Badges / Education / eLearning / Higher Education / Open Educational Resources / Open Source

Ubuntu, Open Courses, and Open Badges: Three Ways the Open Source Community is improving Education

Open Source Word Cloud

CC Licensed by Nicole Engard

For weeks now I’ve been drafting a post about how the Open Source Community is making big strides in helping support and expand the reach of education.  The latest news about MIT’s announcement of edX developing an open-source learning management system has tipped me over the edge and it’s time I share three ways in which the Open Source Community is improving access to education.

BE PRODUCTIVE FOR FREE

You can get a full-featured and widely-support Operating System for FREE

Ever heard of Ubuntu?  How about Linux?  Wait!  Don’t run away just yet.

Ubuntu Software Center Apps

The folks over at Canonical who are behind the Ubuntu operating system, one of the most popular of the open-source, has just released version 12.04.  Besides having a rather interesting name, Precise Pangolin will be supported for five years (Thanks to Paul M for catching my previous three-year error).  So what?  This means that instead being forced to update to a newer operating system for fear of losing support and compatability, users who begin using Ubuntu now will be enjoy term support on a nice little operating system.

What if I don’t want to use Ubuntu anyways?  Not everyone who wants to learn and be productive can afford the latest Apple products or version of Windows.  Ubuntu has been refining the look and feel of their operating system in preparation for this release, which will provide a full-featured computing environment to users for free.  This means not having to pay for individual Windows or OSX licenses, not having to pay for a productivity suite like Microsoft Office (check out LibreOffice), and also having free access to the quality software and apps you already know for social media and gaming.

Chrome Firefox Thunderbird and Skype logos

For a school running on a limited budget, the savings from using Ubuntu and the free education software bundle can go towards keeping support staff and instructors on, being able to purchase better hardware or other networking systems (routers, server space, etc) or simply to maintain a more lean technology budget.  If you’re are at all interested to see how possible it is to remove your school’s dependency on expensive licenses for computer software, check out this article about Mark Osborne, a Deputy Principal at Albany Senior High School in New Zealand.  Our F/OSS class taught by Dr. Paul McKimmey was lucky enough to have Mark give a Webinar and talk about the many successes and few challenges of running a school entirely with free operating systems and software.  At any level, you can put students in front of a computer with Ubuntu on it and they just work.  No complaints, they will just work.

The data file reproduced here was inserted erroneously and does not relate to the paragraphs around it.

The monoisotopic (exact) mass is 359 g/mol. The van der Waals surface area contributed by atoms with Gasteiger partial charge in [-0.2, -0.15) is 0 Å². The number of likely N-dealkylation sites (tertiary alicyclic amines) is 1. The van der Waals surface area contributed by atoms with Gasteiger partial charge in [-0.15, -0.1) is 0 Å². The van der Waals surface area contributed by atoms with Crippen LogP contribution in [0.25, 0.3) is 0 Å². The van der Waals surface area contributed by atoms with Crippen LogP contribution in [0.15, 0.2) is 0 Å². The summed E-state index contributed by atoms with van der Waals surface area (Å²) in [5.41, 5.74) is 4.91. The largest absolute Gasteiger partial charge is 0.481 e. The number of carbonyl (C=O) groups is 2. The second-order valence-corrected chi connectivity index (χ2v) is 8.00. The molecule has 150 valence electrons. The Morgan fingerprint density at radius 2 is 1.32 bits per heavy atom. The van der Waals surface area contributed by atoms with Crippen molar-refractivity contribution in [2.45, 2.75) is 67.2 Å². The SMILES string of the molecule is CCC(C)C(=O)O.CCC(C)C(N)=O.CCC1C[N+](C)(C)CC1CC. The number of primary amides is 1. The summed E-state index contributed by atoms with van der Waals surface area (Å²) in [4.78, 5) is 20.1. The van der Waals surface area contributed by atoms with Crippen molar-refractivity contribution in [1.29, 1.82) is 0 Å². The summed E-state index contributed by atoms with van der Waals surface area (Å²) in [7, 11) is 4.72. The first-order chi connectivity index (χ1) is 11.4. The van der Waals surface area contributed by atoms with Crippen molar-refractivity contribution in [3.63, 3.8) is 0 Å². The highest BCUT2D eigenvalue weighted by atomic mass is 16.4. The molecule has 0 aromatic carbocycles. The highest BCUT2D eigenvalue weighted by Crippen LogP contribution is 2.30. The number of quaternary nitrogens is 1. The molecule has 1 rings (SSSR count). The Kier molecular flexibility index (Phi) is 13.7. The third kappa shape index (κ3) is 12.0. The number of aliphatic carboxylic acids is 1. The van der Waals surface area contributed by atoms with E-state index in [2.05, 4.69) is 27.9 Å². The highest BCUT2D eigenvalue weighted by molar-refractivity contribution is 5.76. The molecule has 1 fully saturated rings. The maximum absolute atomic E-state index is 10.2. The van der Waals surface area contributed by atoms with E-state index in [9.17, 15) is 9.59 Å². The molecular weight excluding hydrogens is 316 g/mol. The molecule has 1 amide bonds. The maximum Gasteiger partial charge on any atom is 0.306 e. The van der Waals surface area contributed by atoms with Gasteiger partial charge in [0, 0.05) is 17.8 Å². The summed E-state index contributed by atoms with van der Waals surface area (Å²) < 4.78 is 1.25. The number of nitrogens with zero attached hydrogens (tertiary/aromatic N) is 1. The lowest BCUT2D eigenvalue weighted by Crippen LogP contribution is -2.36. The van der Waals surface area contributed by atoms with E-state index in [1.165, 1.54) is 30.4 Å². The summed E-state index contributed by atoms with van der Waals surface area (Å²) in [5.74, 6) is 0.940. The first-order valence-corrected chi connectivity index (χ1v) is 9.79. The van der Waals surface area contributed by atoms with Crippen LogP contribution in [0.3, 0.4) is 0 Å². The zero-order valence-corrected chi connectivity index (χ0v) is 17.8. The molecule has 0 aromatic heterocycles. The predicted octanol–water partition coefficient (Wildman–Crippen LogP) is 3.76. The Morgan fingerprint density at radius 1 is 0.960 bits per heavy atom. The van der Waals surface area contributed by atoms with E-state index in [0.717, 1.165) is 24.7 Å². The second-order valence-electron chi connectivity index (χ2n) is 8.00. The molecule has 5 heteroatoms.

TAKE OPEN COURSES FROM TOP UNIVERSITIES

Some of the best College-level Instructors are working to open Education to the Masses

edX Online Course Logo

The partnerships forming between some of the top  universities in the U.S. will soon be offering more open (free) online courses than ever before.  MIT and Harvard have joined together to form edX.  Instructors from Stanford, Penn State, University of Michigan, and Princeton are offering free courses in many subjects through their group called Coursera.  Also another group of robotics researchers from Stanford have joined together to form Udacity, offering many computer science and web development courses.

Here’s a video from the edX launch last week:

edX Conference Video

The development and delivery of open courses through these partnerships is going to help shape the landscape of education, through what many are identifying as a disruptive technology.  What’s more is that the edX project is apparently planning on developing their Learning Management System (LMS) as an open source project, building in some of the latest performance-tracking and data collection mechanisms to improve the system for students.  This means that not only will the edX group be able to roll out improvements to their online course delivery, but will allow other institutions to use the same platform to offer online courses.  This is some heavy stuff.